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Ben Shneiderman

You Need Beautiful Art to Understand Data. Really, You Do.

Susan Moeller's picture

It’s tempting for those who work with numbers and spreadsheets, for those who live by the bottom line and whose minds run along quantitative paths to think that art exists for its own sake. It’s tempting to think of art as something nice for the wall, pleasant to look at, maybe even restorative or inspiring in its impact, but ultimately not essential to the running of the world.

Yet consider the work of University of Maryland Computer Science Prof. Ben Shneiderman. Shneiderman is the inventor of treemaps — those graphics that chart often vast quantities of hierarchical data, such as electronic health records.  He’s also famous for the eponymous “Shneiderman’s Mantra” of visual data analysis: look at an overview of the data first, then zoom and filter it, then, on demand, consider the details. 

You Know and Use Web 2.0 Tools. What About Those of Science 2.0?

Susan Moeller's picture

Often the best way to communicate information about some distant event, issue or trend is to embed the news in a story that focuses on the experience of an individual.  Human incidents get the public’s attention—audiences identify with and react emotionally to stories about people.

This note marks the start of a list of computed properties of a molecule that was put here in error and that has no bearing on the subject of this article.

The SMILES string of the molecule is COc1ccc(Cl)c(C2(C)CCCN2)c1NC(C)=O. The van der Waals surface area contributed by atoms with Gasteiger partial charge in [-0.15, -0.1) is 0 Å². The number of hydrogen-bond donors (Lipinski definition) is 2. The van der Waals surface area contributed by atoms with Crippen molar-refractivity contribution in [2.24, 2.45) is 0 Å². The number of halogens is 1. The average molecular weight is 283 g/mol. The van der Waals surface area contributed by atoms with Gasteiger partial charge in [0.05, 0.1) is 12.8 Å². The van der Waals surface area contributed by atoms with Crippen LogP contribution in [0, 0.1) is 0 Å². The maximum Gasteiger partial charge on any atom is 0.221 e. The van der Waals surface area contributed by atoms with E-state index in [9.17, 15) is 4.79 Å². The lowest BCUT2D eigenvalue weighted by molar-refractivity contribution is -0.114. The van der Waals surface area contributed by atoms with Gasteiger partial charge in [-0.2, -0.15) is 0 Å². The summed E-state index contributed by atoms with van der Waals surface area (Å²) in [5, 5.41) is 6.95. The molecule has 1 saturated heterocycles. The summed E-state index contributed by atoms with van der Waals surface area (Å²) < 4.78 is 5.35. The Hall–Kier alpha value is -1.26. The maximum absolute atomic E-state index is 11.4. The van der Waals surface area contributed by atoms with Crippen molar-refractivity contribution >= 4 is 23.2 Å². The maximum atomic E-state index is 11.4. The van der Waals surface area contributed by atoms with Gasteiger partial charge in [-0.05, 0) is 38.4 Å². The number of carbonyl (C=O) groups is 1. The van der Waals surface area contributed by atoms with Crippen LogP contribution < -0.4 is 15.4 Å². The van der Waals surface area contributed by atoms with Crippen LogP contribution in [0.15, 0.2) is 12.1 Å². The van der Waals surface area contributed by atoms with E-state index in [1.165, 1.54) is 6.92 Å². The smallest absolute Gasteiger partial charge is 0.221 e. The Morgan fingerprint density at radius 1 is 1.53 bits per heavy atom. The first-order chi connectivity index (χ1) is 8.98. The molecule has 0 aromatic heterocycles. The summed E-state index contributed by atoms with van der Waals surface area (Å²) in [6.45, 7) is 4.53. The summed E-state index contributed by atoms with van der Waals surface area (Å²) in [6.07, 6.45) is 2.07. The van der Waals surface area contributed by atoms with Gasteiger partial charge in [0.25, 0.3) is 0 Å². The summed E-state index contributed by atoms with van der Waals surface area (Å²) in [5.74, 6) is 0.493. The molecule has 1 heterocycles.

Yet in the development sector, often the real news that needs to be told is not the human anecdotes but the statistics that have been collected.  But how can a non-technical audience understand a bunch of numbers?  How can the public see not only a trend, but a pattern, discover not just scale, but relationships?

The field of data visualization is exploding in importance as new technologies and software help government agencies speak to their constituencies,  multilateral organizations to their member states, NGOs to their donors, media outlets to their viewers and readers.  It now takes seconds to sift through reams of information and identify elusive patterns, locate important outliers, or confirm gut instincts.  The connections that can be made are only limited by the creativity and insights of those who have access to the information.